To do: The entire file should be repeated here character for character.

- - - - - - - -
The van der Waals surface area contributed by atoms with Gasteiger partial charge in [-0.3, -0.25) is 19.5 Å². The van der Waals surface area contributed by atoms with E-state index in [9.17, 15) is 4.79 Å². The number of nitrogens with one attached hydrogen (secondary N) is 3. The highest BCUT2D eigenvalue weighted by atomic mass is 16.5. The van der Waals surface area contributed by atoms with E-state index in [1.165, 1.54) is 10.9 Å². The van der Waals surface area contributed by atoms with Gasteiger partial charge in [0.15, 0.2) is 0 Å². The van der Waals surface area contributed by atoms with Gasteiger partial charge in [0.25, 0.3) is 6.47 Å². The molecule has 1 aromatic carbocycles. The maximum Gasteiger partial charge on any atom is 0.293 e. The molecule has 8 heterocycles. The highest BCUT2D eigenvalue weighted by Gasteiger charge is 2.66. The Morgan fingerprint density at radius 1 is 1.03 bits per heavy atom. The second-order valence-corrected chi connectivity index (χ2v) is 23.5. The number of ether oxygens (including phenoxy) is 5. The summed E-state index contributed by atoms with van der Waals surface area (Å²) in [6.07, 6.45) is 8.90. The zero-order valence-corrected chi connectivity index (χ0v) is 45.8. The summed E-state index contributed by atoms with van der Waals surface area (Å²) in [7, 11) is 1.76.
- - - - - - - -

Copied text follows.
The van der Waals surface area contributed by atoms with Gasteiger partial charge in [-0.3, -0.25) is 19.5 Å². The van der Waals surface area contributed by atoms with E-state index in [9.17, 15) is 4.79 Å². The number of nitrogens with one attached hydrogen (secondary N) is 3. The highest BCUT2D eigenvalue weighted by atomic mass is 16.5. The van der Waals surface area contributed by atoms with E-state index in [1.165, 1.54) is 10.9 Å². The van der Waals surface area contributed by atoms with Gasteiger partial charge in [0.15, 0.2) is 0 Å². The van der Waals surface area contributed by atoms with Gasteiger partial charge in [0.25, 0.3) is 6.47 Å². The molecule has 1 aromatic carbocycles. The maximum Gasteiger partial charge on any atom is 0.293 e. The molecule has 8 heterocycles. The highest BCUT2D eigenvalue weighted by Gasteiger charge is 2.66. The Morgan fingerprint density at radius 1 is 1.03 bits per heavy atom. The second-order valence-corrected chi connectivity index (χ2v) is 23.5. The number of ether oxygens (including phenoxy) is 5. The summed E-state index contributed by atoms with van der Waals surface area (Å²) in [6.07, 6.45) is 8.90. The zero-order valence-corrected chi connectivity index (χ0v) is 45.8. The summed E-state index contributed by atoms with van der Waals surface area (Å²) in [7, 11) is 1.76.